Withholding tax

The withholding tax of 35% is referred to as "object tax". It is owed based on the gross income from movable assets, whereby with the term "movable assets" in particular interests and dividends are understood. In addition, 35% withholding tax is payable on lottery winnings and insurance benefits.  The tax amount is deducted at the source, which is usually an interest-paying bank or for dividend payment, the company appropriating the dividends.

If a company is involved, the income from the capital (interest and loan), hidden profit distributions and the nominal value of the shares exceeding liquidation surplus are taxed.  Furthermore, the added value from the nominal value of the shares is also subject to withholding tax if the public company acquires its own shares.

Using an example derived from the practice, the actual execution is explained following.  If a public company, in this case, Company X assigns its shareholders dividends in the amount of CHF 100.00, the shareholders only receive 65%, which is specifically CHF 65.00. The remaining 35% of the dividends, which in turn corresponds to CHF 35.00, are retained by the company and paid to the federal government (ESTV = Eidgenössische Steuerverwaltung = FTA = Federal Tax Administration). Shareholders who are residents of Switzerland receive the paid CHF 35.00 (35%) back after their income has been declared in their personal tax return.  Usually, the taxpayer does not receive his funds in cash, but rather in the form of a credit to other taxes.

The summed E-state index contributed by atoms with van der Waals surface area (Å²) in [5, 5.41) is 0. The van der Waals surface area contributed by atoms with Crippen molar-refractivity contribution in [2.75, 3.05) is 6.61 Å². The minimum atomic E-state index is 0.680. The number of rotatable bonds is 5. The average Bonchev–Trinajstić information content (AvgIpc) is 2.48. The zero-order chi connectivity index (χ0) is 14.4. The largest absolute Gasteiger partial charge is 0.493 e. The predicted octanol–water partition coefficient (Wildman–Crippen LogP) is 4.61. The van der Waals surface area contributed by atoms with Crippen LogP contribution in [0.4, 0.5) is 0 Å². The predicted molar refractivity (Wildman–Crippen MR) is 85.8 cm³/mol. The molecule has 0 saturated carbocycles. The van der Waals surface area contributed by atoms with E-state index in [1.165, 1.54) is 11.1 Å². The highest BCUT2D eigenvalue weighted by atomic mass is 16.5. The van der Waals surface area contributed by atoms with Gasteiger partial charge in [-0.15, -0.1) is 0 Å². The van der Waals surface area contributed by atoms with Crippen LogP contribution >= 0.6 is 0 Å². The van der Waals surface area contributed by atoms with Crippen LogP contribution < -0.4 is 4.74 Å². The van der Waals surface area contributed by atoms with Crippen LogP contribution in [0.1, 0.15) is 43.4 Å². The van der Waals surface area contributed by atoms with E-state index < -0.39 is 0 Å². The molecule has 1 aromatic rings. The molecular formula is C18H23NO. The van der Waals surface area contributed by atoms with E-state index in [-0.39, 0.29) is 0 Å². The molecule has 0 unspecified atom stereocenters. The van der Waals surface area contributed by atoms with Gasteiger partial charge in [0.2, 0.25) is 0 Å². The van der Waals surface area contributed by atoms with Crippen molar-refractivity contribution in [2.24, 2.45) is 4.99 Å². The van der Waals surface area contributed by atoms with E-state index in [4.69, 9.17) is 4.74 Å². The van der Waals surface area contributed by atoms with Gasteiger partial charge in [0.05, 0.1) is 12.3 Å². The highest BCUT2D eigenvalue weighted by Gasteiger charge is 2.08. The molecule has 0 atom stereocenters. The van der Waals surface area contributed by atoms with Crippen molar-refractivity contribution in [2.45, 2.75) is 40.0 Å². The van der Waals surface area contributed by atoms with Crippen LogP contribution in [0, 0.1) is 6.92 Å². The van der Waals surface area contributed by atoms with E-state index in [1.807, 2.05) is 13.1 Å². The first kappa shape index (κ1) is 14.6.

Persons (natural persons and legal entities) with residence respectively abroad can claim the withholding tax incurred if Switzerland has a corresponding double taxation agreement (DTA) with that country.  If this is not the case, the withholding tax is a final tax and there is not entitlement to recovery.


Cases can also be imagined where it is also possible for a public company to reclaim withholding taxes paid.  Same as in the previous example, the company also receives interest on their bank account.